Anyone who has ever consulted the website British Listed Buildings Online http://www.britishlistedbuildings.co.uk/ - and I do all the time - will be struck by the remarkably deadpan listings of the features of any given church. They are like architectural “streams of consciousness”, bereft of comment, adjectives or even paragraphs. It is not a Government site but I am pretty sure that only a Government department produce such deadpan, soulless prose!
For Castle Rising, however, the site makes a rare excursion into speculation! In describing the font it says: “...that to south (decorated) with three cats (St Felix, died AD648, by one tradition is said to have started his mission to East Anglia c630 at Babingley 1.5km to north)”. The commentator clearly implies that there is a link between three cats on a font and St Felix so obvious that he doesn’t need to explain it. Well it baffled me until I remembered that one of Britain’s best-known catfoods is - “Felix”!
So who was St Felix? Well, he was the man who “re-converted” East Anglia - then, as the name implies, a kingdom of the Angles - to Christianity. He was a monk in Burgundy, a territory then ruled by the Franks (and don’t forget that Angles as well as the Saxons were also Franks) although nobody really knows his “nationality. He may have been Bishop of Chalons and he may have associated himself with St Columba who at this point had exiled himself from Ireland to Frankia. East Anglia had lapsed into apostasy following the murder of King Eorpwald. King Siegberht succeeded him. It seems that Felix travelled to Canterbury from whence he was sent by Honorius - then Archbishop of Canterbury and one of Pope Gregory’s original mission to England under St Augustine - to East Anglia to assist Siegbehrt. He is credited by Bede with bringing East Anglia back to Christianity under Siegberht’s patronage. He died in AD647 or 648.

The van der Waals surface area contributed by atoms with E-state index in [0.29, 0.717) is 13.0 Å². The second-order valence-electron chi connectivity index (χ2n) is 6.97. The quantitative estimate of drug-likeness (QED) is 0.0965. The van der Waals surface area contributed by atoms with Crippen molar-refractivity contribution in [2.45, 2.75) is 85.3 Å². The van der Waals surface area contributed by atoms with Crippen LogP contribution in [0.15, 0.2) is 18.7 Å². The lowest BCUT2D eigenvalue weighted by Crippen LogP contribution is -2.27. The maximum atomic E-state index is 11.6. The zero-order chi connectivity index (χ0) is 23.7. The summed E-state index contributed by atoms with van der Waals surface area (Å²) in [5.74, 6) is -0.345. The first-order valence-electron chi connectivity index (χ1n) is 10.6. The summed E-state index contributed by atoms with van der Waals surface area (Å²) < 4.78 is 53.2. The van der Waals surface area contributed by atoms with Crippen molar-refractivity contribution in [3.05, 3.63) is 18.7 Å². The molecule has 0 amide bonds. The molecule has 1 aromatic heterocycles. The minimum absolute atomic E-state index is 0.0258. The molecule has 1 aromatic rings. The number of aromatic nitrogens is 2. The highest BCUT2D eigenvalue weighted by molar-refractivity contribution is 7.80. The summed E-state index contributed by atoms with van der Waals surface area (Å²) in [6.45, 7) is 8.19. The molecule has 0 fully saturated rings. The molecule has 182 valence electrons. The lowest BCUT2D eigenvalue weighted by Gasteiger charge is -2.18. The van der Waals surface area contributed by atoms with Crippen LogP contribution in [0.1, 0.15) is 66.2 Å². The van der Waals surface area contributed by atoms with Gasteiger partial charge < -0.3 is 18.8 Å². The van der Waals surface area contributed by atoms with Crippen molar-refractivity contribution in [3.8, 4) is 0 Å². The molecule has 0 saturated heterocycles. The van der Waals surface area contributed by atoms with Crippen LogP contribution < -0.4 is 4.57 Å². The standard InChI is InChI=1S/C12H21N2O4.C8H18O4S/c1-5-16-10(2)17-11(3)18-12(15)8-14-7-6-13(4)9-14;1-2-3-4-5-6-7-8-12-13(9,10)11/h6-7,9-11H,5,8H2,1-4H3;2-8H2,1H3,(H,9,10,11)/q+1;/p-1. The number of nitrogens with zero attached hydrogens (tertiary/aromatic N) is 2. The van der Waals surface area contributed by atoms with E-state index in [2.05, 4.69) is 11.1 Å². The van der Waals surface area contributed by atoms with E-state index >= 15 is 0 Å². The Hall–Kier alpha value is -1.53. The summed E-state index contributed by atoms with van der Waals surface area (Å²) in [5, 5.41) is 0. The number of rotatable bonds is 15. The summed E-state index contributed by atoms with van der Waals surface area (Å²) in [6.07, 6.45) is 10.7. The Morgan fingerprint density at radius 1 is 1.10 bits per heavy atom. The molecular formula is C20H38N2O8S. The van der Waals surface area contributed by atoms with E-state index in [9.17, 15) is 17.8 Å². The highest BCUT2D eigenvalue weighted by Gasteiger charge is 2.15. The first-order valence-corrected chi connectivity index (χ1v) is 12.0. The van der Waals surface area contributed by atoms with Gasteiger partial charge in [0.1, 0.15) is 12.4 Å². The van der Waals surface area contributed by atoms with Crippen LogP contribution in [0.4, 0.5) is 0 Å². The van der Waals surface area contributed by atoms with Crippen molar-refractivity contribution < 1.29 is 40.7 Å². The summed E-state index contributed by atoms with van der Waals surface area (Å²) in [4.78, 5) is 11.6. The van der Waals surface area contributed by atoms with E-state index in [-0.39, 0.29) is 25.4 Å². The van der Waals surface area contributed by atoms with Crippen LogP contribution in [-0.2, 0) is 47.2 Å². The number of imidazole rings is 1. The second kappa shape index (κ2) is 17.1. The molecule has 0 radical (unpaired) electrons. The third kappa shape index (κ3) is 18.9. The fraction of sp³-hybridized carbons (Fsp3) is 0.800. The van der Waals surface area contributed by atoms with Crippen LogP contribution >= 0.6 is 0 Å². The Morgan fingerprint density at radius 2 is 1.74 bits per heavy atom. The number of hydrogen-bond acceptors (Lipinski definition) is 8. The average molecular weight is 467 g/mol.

It seems that his arrival in East Anglia by sea to Babingley owes more to legend than to documentary evidence. Just looking at the everyday logic of it, Babingley is in the far north of East Anglia. Why would Felix have travelled by sea at all from Canterbury? Siegbehrt himself was a son or stepson of King Raedwald who we know to have been buried at Sutton Hoo far to the south in Suffolk and we know that the political capital of the kingdom was Rendlesham. Why would Felix have gone so far north? It is not, of course, impossible that he did. There were ancient monasteries in this part of Norfolk and perhaps he had prior business there? There is a suggestion that Siegbehrt went to Canterbury having landed first in Babingley sheltering from a storm. Again, geography makes is rather implausible. If you don’t think so then let me add that part of that legend is that he was rescued by shipwreck by a colony of beavers. Yes, I thought that would make you more sceptical!
Well, anyway, Babingley’s church is unsurprisingly dedicated to St Felix - one of only six such dedications in England. All this done and said, I hear you say, what has this to do with the cats on the font at Castle Rising? Well as far as I can see nothing whatsoever. St Felix is not the Patron Saint of Cats. That accolade goes to St Gertrude. So either the man who wrote that piece linking St Felix (of catfood fame) with the font knows something the rest of us don’t - or he’s just having a laugh. I’d like to think it was the latter!
Unless, of course, you know otherwise...?